Freedom of Speech in Europe? Austrian woman charged and fined for speaking ill of The Prophet Muhammad and Aisha’s marriage.

In 2011, an unnamed woman was giving a seminar in which she stated that the Prophet Muhammad, “liked to do it with children,” citing his marriage to six-year-old Aisha when he was well into his 50s. “What do we call it, if it is not pedophilia?” she finished.

She was charged under Austria’s law against disparaging religious doctrines and sentenced to pay a fine. She repealed this charge, claiming she was merely taking a modern-approach on the relationship between the Prophet and his 11 wives. But, Europe’s highest human rights court, the apt named European Court of Human Rights, concluded otherwise.

The court and its seven judges, from Azerbaijan, France, Germany, Georgia, Ireland, and Latvia, came to a unanimous decision and upheld the 2011 charges. They stated that, “insulting the Prophet Muhammad is not protected by freedom of expression,” and that her statements were an, “abusive attack on the Prophet of Islam” which could “stir up prejudice and threaten religious peace.” Additionally, the court argued that the woman unfairly accused Muhammad’s interest in Aisha being one of a sexual nature, citing that their marriage endured until Muhammad’s death when Aisha was 18-years-old, which, in this court’s opinion, ruled out child-marriage as a motivating factor. The court concluded by saying that they, “carefully balanced [the woman’s] right to freedom of expression with the right of others to have their religious feelings protected.” She was charged and forced to pay the original fine plus the costs of the trial.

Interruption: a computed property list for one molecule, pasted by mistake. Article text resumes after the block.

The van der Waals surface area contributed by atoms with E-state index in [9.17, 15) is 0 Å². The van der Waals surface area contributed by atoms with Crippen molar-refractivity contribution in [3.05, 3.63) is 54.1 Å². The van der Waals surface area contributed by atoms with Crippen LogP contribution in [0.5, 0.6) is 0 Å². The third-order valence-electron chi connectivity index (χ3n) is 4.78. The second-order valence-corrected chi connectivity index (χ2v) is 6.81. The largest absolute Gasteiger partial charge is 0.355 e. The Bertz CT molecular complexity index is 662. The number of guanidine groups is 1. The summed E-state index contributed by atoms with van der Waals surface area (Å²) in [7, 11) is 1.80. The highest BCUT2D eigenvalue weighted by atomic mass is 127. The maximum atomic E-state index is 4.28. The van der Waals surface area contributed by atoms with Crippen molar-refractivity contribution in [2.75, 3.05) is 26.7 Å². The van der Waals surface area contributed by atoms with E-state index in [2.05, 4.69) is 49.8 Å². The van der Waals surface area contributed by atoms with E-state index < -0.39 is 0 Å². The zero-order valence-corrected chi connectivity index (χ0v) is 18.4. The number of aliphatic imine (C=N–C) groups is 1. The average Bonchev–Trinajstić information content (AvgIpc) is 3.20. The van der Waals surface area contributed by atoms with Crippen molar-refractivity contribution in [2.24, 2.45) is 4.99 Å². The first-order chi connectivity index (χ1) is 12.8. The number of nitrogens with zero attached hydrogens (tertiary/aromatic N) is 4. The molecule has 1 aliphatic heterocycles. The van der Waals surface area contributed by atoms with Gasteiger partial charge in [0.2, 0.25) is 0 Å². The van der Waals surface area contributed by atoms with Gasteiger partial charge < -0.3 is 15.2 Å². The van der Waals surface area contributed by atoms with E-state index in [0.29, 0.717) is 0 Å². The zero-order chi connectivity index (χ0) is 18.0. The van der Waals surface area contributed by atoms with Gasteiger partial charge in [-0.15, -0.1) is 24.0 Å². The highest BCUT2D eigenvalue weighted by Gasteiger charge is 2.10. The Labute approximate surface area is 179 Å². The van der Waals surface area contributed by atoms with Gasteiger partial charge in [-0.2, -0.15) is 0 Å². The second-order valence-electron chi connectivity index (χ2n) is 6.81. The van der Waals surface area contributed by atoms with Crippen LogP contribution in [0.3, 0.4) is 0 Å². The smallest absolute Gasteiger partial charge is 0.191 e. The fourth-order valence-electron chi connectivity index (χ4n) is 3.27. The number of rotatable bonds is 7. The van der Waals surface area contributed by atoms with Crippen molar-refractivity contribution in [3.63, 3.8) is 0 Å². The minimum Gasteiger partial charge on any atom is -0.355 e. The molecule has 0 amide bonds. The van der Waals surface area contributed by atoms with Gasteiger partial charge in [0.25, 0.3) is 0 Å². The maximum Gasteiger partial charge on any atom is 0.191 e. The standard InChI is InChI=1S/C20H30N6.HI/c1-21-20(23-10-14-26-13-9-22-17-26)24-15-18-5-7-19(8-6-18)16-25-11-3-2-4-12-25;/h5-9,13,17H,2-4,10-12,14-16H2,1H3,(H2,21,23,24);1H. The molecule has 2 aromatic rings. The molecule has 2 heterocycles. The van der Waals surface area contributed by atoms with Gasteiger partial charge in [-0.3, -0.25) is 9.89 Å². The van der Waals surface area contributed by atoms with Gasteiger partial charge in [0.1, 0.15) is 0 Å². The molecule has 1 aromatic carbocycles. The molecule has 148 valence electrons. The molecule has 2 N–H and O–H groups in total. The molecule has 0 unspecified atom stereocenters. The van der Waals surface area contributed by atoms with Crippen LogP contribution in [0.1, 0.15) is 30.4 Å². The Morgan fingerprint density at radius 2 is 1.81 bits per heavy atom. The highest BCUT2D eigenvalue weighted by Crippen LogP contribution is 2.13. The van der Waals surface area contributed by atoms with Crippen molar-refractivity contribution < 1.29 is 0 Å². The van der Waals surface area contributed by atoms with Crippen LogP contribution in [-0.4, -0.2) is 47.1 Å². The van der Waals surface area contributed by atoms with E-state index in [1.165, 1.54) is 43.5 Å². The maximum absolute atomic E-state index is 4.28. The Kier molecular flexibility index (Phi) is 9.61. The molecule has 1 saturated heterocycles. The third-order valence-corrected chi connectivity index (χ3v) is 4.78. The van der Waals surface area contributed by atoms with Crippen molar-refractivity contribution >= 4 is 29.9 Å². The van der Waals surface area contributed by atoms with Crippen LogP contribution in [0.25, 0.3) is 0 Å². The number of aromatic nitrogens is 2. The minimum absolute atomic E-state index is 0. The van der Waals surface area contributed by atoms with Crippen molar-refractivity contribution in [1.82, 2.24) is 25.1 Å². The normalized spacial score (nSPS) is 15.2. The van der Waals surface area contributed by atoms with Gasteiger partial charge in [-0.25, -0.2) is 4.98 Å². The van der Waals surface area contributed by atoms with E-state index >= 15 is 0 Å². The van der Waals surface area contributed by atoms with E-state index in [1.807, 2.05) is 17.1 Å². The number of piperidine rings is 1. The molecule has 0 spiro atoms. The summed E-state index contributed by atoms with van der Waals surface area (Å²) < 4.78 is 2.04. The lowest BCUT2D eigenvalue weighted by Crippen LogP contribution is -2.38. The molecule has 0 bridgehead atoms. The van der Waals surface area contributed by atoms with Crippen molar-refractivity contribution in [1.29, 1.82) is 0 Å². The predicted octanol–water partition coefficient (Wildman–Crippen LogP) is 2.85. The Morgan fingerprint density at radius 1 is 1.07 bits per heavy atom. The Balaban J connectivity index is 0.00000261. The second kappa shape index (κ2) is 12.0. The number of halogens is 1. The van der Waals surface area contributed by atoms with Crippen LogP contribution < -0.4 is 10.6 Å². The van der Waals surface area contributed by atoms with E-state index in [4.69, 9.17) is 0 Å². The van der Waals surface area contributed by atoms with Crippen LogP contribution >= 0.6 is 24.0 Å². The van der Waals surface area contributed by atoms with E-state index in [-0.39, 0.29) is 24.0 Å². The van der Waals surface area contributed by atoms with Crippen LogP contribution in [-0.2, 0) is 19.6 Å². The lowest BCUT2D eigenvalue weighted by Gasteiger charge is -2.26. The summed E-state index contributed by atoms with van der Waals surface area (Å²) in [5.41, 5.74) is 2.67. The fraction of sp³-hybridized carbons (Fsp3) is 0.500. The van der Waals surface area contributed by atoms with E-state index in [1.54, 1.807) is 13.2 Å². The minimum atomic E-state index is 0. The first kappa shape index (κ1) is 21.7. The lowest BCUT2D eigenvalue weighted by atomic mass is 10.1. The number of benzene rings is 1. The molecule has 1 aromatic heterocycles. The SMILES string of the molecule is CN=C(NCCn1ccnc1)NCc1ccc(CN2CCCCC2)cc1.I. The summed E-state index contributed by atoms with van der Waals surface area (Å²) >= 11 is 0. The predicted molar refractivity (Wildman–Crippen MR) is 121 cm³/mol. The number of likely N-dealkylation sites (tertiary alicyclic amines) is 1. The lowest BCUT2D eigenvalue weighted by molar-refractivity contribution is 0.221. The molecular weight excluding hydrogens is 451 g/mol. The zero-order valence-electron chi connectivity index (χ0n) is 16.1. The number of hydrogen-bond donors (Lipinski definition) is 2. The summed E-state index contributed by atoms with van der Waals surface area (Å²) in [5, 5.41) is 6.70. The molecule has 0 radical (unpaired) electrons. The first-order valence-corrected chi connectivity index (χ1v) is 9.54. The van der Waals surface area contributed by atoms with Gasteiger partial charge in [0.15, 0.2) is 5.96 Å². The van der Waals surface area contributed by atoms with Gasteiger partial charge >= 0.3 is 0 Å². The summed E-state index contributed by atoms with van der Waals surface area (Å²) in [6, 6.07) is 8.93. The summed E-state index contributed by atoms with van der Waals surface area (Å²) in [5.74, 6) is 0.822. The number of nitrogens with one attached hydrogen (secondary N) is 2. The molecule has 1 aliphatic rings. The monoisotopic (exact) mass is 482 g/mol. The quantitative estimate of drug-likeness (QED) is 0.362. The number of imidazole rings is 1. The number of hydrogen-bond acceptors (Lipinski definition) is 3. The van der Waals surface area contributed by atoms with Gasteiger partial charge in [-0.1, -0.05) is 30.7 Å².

This decision comes as Europe sees right wing and far-right political parties having major gains in elections based on anti-immigration and anti-European Union platforms.

Jake GavinComment